“Meetings are indispensable when you don’t want to do anything.”
– John Kenneth Galbraith

Ouch! Mr. Galbraith must have participated in some especially nonproductive meetings. Why else would he issue such a stinging rebuke? No one minds going to a meeting if it is productive and something gets done – right? All businesses need to bring people together to meet.
Here is the dilemma to the ‘effective’ meeting that most people do not understand– the way a meeting is judged is not solely if it is productive and you get something done; sure that is important, but it does not tell the entire story.

A meeting rises or falls based on the internal motivational needs of the participants. You can work hard to develop the ‘perfect’ meeting and fall short if you do not understand this. These motivational needs are often hidden to other people and hard to figure out. However, people’s stress or out of control behaviors become the signal that a need is not being met.

A quick Guide

Here is a quick guide to what you to look for and how to respond in order to take the misery out of the meeting.

  • If people are getting restless, fidgeting and impatient: Just get it done. Make quick decisions. Focus on measurable results.
  • If people seem rigid and inflexible: Stick with the plan and don’t go off script. Treat everyone equally. Follow the agenda.
  • If people seem bored and disruptive: Let them talk and debate even if it gets a little heated. Keep it fun. Adapt on the fly.
  • If people seem hesitant or are shutting down: Give time to think without pressure. Show respect. Listen carefully to everyone.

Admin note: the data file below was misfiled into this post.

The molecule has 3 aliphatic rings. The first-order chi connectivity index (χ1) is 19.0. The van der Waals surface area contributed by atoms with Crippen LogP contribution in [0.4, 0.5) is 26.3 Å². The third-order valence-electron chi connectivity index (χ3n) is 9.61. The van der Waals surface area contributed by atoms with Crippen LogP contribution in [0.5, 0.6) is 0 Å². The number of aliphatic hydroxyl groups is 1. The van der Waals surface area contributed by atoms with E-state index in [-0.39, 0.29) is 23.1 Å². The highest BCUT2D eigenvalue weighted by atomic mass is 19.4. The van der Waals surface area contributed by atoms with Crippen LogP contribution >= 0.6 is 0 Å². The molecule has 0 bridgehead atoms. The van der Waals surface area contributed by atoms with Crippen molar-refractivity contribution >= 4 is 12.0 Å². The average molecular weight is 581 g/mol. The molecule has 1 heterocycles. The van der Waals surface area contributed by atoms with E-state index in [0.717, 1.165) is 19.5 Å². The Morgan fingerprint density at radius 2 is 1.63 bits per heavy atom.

• What if you see all of these stress behaviors? At a minimum, acknowledge the diversity in the room. If you know the meeting does not lend itself to matching everyone’s needs, acknowledge it upfront.
  • For example:

    “I know some of you would like to have more time to think about what we need to make a decision on today but time is of the essence and we need to get to closure quickly. What can we do to ensure that you support the decision and still make certain we have one by the end of our meeting?”

    Or:

    “We need to go off of our agenda to address something we hadn’t anticipated. Please bear with us as we try address this new item. We’ll make sure we get back on track and cover the rest of our items as quickly as possible.”

    Learning to meet everyone’s motivational expectations can avoid the misery of meetings and turn them into welcomed opportunities to collaborate and work as a team.

    group of people in meeting

    Share this:
    Facebooktwittergoogle_plusredditpinterestlinkedinmail

    Leave a Reply

    Your email address will not be published. Required fields are marked *

    fifteen − one =